Rating 4 stars
I had Kiley Reid’s debut novel Such A Fun Age on my library wishlist but took it off again after I read some lukewarm reviews here in the blogosphere.
Then my employer decided to set up a reading scheme, that they’re calling The Big Read. It aims to encourage staff to think about different perspectives and think more critically about our work and our audiences. Our first book is Such A Fun Age, and we were each given a copy at the start of December. It seemed rude not to read it.
The story concerns Emira, a 25 year old black woman who is drifting a little in life, working as a transcriber and a babysitter, and Alix, one of Emira’s employers, a 33 year old mother of two. It explores the friendship groups of both women, shining a light on Black experience through Emira’s story as well as on the pressures on all women to be someone, to have purpose, to be fulfilled, all while looking good, through the stories and interactions of all the female characters. There’s also a story arc around the differing relationships between men and women, in particular men who want to appear as feminist and Black allies but whose actions are still underpinned by a certain level of chauvinism and white saviour behaviour.
It’s a book that got some hype. It was longlisted for the 2020 Booker Prize. The cover is blazoned with praise, as is the front fly, and there are three pages of praise quotes. I’ve a friend who said that the hype is to be believed. I’ve a workmate who said that it’s good but a bit overegged. But what do I think?
The first chapter grabbed me. Emira and her friends were relatable, the situation Emira ends up in was reasonably believable, and the tension in the moment of conflict built steadily and was nerve jangling. Being in a scene that I can only imagine as an observer, and seeing it through Emira’s eyes as the person being accused of kidnapping a child because the child is white and she is black, and the grocery store a few blocks from the child’s home is in a wealthy neighbourhood, meant that I saw it differently.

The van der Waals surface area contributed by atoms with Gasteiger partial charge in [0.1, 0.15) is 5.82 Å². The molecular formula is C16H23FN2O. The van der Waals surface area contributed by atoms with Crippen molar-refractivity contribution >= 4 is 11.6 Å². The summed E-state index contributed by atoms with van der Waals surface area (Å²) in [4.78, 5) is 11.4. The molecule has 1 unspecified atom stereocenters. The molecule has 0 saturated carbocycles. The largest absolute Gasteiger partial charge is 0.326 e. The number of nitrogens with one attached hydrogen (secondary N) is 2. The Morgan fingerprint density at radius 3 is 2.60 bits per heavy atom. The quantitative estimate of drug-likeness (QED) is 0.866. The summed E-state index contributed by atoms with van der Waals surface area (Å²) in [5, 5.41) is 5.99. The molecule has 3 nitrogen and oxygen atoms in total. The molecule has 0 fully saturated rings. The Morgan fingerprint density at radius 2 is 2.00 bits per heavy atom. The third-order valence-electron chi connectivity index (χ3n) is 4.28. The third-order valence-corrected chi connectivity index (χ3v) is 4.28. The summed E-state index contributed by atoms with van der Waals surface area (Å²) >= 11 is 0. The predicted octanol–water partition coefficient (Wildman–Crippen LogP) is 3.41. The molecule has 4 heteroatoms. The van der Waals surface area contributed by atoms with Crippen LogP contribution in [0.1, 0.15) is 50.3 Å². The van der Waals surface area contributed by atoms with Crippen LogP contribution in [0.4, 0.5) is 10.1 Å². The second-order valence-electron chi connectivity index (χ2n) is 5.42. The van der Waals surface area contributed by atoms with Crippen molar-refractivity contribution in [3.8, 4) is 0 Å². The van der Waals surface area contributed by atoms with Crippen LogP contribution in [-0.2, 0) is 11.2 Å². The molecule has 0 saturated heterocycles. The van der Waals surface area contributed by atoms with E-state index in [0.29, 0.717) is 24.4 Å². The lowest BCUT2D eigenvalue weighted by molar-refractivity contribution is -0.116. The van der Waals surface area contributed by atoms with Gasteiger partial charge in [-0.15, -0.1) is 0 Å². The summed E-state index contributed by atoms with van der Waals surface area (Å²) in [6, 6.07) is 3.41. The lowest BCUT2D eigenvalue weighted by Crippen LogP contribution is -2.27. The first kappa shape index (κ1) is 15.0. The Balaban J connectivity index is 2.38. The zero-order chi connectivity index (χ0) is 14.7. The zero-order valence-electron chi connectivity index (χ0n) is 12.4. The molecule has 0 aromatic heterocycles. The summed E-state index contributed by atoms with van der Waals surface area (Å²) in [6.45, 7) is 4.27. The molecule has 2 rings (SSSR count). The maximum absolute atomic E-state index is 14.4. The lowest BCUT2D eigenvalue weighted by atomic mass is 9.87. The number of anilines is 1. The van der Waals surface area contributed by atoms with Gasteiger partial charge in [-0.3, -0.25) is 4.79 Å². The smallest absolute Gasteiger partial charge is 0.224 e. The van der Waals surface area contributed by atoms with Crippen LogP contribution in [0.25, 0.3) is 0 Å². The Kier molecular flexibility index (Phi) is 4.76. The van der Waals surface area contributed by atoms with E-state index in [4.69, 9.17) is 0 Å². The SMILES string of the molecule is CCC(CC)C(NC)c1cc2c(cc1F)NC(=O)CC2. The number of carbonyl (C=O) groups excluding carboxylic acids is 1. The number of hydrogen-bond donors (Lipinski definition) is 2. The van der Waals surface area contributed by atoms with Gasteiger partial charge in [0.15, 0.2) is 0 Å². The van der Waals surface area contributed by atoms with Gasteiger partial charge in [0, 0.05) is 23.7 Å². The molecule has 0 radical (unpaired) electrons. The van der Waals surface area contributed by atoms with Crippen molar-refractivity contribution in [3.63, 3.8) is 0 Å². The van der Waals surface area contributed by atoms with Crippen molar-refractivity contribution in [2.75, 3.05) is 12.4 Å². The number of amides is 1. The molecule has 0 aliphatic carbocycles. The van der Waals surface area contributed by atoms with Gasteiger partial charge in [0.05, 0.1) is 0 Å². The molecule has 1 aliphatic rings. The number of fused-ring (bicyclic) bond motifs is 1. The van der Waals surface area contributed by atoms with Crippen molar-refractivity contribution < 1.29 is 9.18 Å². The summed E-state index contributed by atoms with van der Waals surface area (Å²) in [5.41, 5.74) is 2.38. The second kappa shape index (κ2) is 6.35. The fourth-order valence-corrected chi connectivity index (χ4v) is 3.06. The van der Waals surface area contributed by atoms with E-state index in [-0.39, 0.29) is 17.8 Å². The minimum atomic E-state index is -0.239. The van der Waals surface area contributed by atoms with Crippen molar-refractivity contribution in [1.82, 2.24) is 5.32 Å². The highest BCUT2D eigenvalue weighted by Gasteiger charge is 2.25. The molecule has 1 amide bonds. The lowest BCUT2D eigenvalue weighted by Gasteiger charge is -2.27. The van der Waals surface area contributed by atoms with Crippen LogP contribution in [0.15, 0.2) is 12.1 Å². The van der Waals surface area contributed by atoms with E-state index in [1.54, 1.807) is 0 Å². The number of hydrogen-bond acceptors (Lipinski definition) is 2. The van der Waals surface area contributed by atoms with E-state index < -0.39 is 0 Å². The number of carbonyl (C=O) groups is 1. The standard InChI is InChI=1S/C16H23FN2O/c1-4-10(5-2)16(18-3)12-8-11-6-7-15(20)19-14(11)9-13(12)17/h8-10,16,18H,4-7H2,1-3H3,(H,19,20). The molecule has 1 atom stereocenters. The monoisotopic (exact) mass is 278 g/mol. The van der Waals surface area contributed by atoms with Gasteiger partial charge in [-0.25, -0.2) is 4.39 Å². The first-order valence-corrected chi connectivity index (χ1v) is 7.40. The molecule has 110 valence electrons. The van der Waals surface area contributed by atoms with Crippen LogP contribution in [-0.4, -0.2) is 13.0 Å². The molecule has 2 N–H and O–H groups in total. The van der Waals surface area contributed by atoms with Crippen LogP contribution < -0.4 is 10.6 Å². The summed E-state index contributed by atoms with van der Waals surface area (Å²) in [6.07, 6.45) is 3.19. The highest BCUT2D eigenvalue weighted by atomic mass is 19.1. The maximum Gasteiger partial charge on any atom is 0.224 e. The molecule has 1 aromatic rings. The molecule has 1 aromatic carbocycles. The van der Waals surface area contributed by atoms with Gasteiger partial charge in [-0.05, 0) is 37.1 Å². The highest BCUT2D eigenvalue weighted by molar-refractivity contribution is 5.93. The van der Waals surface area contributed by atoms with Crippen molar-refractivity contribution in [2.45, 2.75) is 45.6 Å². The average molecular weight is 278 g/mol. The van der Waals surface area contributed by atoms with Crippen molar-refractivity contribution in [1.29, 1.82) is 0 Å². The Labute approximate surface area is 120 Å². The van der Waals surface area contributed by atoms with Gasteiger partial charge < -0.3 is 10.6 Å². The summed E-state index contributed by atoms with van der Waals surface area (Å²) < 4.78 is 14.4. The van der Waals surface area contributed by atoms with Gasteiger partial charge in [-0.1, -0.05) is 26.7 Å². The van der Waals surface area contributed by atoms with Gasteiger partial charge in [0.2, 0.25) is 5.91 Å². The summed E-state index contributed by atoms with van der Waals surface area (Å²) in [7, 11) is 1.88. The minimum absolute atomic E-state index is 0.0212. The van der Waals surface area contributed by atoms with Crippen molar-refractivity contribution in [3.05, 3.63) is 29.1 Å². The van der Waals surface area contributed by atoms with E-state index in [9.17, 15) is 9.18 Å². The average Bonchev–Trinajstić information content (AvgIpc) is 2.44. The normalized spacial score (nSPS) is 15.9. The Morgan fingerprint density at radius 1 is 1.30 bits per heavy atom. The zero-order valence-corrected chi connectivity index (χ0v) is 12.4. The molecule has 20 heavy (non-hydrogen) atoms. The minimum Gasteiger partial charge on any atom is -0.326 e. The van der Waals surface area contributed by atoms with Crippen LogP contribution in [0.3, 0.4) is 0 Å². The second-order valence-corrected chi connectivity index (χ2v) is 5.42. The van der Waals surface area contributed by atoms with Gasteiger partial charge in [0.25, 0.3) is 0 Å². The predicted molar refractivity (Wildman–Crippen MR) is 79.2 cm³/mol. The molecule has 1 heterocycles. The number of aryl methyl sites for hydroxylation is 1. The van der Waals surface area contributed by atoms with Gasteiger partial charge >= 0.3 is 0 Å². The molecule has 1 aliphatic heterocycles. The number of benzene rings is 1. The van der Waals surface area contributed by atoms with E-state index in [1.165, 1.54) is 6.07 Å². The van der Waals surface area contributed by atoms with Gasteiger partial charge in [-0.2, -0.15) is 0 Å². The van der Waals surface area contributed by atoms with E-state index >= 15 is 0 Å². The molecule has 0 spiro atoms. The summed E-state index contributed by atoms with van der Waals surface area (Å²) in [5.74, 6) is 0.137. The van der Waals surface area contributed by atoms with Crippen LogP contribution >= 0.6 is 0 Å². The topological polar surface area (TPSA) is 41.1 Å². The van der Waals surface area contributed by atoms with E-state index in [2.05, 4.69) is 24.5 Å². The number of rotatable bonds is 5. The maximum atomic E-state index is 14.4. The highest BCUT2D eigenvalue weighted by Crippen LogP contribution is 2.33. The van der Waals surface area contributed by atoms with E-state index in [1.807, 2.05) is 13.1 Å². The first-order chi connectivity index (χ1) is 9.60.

Emira regularly babysits Briar, Alix’s eldest daughter. That night, she’s at a friend’s birthday party when Alix calls. An incident at home means she needs Briar out of the house for a while, until it’s resolved. Despite being a little drunk, despite wearing party clothes, Emira needs the money, so says yes. Her attire and her inebriation contribute to her being judged, but it’s mostly the colour of her skin that triggers the confrontation. A white man also shopping in the store films the incident on his phone and tries to step in, like a white saviour, to somehow protect Emira, who tells him she knows what she’s doing. It’s the first indication in the novel that white people, however well meaning, have no clue what Black experience is like.
After this gripping start, the novel settled into a groove, telling a story about Black experience in a white biased world, white guilt and white attempts to overcompensate that come across like fetishisation, and the universal experiences of being in your twenties, finding out who you are and what you want your life to be.
Things I liked: the pace of the story; Emira’s friendship group, particularly the dynamic between Emira and best friend Zara; Emira’s self-awareness and willingness to tutor Kelley, the man who filmed the grocery store incident, when he becomes her boyfriend, on how their lives are different; the creepiness of Kelley using the grocery store film to hit on Emira and later to attempt to browbeat her into doing something she’s not interested in doing (this was a mix of liked/didn’t like, it was so well done); the depiction of Briar, and how Reid conveyed her needs alongside the way Alix couldn’t cope with her but Emira could; seeing white privilege through Emira’s eyes and understanding why Emira finds it easier to accept that that’s just the way privileged white people are than to challenge one specific instance of it.
Things I didn’t like: Alix as a character, and the dynamic between her group of friends, which was too Condé Nast for me to relate to; the bossiness of Alix’s friend Tamra, a super organised school principal, that verged on caricature, although I did appreciate Zara’s categorisation of Tamra as an Uncle Tom type; the melodrama around Alix and Kelley that felt really stagey.
Here’s an example of who Alix is. She goes to visit Emira at her apartment, unannounced, taking her two children with her, even though she feels like she’s stepping into a dangerous world.
Alix liked taking the scooter instead of the stroller because leaving the former somewhere by accident didn’t mean losing thirteen hundred dollars (and she could potentially use it as a weapon).”